This section provides an overview of commissioning: what it is, why it is done, how it is structured, what methods and procedures are used, and who does it today. Commissioning (Cx) is [generally] not common, yet it is becoming more frequent as building owners and others recognize that buildings and energy-using systems often do not perform as well in practice as designers predict. Although commissioning has many definitions, one simple one is "a set of procedures, responsibilities, and methods to advance a system from static installation to full working order in accordance with design intent." [Wilkinson, 1999] [Yoder and Kaplan, 1992].
Definitions vary according to the scope of commissioning and the activities related to it. Some commissioning projects begin early in the design stage and continue through ongoing operations and maintenance.
Commissioning of building systems has its roots in shipbuilding where the term was first used to describe the process to ensure a ship was seaworthy and ready for service. Commissioning is common today in industrial plant control systems. The principles behind commissioning are similar to those of "total quality management" (TQM). In TQM one attempts to establish criteria that can be tracked and evaluated to determine whether the quality of a desired activity or system meets expectations; for example, TQM practitioners might attempt to measure continuous improvements in employee productivity.
Some of the primary reasons that the buildings industry has begun to pursue commissioning are: first, building systems are more complex and dynamic than ever; Energy Management Control Systems, dynamic daylighting, direct-digital controls, variable frequency drives, and thermal-energy storage systems are just a few technologies that confuse building operators and need to be carefully tuned during installation. A second reason for commissioning is that demand-side management evaluations of energy-efficiency measures have shown that many measures do not perform as well as intended; a key reason is that the systems have not been commissioned properly [Piette et al., 1995]. Many building owners have a growing awareness of the need to track buildings' energy performance, and commissioning is seen as a way to establish proper operations during start-up. A third factor in the increased awareness of commissioning is that building designers, both architects and engineers, are less involved today than in the past in ensuring that a building they have designed actually works as intended. This lack of involvement results in a knowledge gap. The designers often do not understand how the systems they design actually function in practice. The focus on minimizing first costs, especially in speculative construction, means that little effort is placed on activities after a building's initial start up, so little attention is given to bringing building systems into operation with optimal energy efficiency, good indoor air quality, and realistic procedures for operation and maintenance.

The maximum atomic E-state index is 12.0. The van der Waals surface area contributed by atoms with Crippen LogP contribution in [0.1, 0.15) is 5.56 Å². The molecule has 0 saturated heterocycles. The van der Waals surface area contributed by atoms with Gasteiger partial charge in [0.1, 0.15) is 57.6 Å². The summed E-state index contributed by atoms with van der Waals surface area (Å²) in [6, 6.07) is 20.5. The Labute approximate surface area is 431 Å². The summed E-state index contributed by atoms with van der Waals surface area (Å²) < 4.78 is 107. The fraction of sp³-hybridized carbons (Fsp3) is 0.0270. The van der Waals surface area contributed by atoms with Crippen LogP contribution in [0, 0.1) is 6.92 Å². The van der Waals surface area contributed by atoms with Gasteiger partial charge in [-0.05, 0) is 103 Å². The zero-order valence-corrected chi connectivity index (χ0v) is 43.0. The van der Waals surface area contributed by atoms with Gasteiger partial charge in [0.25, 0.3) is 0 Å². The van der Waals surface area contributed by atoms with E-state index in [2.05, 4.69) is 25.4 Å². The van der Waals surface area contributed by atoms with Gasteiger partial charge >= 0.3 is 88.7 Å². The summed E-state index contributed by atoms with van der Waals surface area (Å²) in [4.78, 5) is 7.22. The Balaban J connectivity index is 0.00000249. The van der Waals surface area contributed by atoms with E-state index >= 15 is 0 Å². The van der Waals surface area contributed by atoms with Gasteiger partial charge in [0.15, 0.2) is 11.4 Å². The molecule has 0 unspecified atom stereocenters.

Costs and Benefits of Commissioning
The Commissioning Process
The Scope of Commissioning
Who Should Commission a Building?
Commissioning (Cx) Team
Operations and Maintenance Hand-off